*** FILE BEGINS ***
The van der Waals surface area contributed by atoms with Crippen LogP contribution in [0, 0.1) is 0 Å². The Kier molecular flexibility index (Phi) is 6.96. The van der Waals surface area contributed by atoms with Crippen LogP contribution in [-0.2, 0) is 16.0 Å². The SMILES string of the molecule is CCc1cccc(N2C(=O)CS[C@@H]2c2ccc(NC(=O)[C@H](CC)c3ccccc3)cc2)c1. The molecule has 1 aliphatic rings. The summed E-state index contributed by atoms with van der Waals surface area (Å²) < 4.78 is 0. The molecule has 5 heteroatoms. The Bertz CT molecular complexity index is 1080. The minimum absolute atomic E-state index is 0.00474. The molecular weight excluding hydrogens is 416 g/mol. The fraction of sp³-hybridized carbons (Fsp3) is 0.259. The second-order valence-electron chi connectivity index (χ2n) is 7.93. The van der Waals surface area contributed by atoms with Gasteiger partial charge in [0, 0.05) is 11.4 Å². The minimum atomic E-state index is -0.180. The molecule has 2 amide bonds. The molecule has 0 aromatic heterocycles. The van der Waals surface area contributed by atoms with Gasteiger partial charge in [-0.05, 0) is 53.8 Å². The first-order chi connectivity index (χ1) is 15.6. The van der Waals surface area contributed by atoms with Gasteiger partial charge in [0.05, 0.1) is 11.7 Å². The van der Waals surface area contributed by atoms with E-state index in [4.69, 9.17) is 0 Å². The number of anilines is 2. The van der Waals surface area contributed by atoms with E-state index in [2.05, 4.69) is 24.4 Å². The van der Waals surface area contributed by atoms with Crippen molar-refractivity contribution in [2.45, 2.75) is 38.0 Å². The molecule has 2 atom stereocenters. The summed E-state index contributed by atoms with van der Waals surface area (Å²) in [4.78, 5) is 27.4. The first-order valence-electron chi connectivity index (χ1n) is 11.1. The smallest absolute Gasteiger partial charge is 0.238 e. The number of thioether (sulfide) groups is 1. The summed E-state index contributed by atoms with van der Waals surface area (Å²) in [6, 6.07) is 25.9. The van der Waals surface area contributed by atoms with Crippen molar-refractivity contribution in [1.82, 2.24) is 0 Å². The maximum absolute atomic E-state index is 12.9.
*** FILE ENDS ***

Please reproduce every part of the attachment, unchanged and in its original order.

The van der Waals surface area contributed by atoms with Crippen LogP contribution in [0, 0.1) is 0 Å². The Kier molecular flexibility index (Phi) is 6.96. The van der Waals surface area contributed by atoms with Crippen LogP contribution in [-0.2, 0) is 16.0 Å². The SMILES string of the molecule is CCc1cccc(N2C(=O)CS[C@@H]2c2ccc(NC(=O)[C@H](CC)c3ccccc3)cc2)c1. The molecule has 1 aliphatic rings. The summed E-state index contributed by atoms with van der Waals surface area (Å²) < 4.78 is 0. The molecule has 5 heteroatoms. The Bertz CT molecular complexity index is 1080. The minimum absolute atomic E-state index is 0.00474. The molecular weight excluding hydrogens is 416 g/mol. The fraction of sp³-hybridized carbons (Fsp3) is 0.259. The second-order valence-electron chi connectivity index (χ2n) is 7.93. The van der Waals surface area contributed by atoms with Gasteiger partial charge in [0, 0.05) is 11.4 Å². The minimum atomic E-state index is -0.180. The molecule has 2 amide bonds. The molecule has 0 aromatic heterocycles. The van der Waals surface area contributed by atoms with Gasteiger partial charge in [-0.05, 0) is 53.8 Å². The first-order chi connectivity index (χ1) is 15.6. The van der Waals surface area contributed by atoms with Gasteiger partial charge in [0.05, 0.1) is 11.7 Å². The van der Waals surface area contributed by atoms with E-state index in [4.69, 9.17) is 0 Å². The number of anilines is 2. The van der Waals surface area contributed by atoms with E-state index in [2.05, 4.69) is 24.4 Å². The van der Waals surface area contributed by atoms with Crippen molar-refractivity contribution in [2.45, 2.75) is 38.0 Å². The molecule has 2 atom stereocenters. The summed E-state index contributed by atoms with van der Waals surface area (Å²) in [4.78, 5) is 27.4. The first-order valence-electron chi connectivity index (χ1n) is 11.1. The smallest absolute Gasteiger partial charge is 0.238 e. The number of thioether (sulfide) groups is 1. The summed E-state index contributed by atoms with van der Waals surface area (Å²) in [6, 6.07) is 25.9. The van der Waals surface area contributed by atoms with Crippen molar-refractivity contribution in [1.82, 2.24) is 0 Å². The maximum absolute atomic E-state index is 12.9.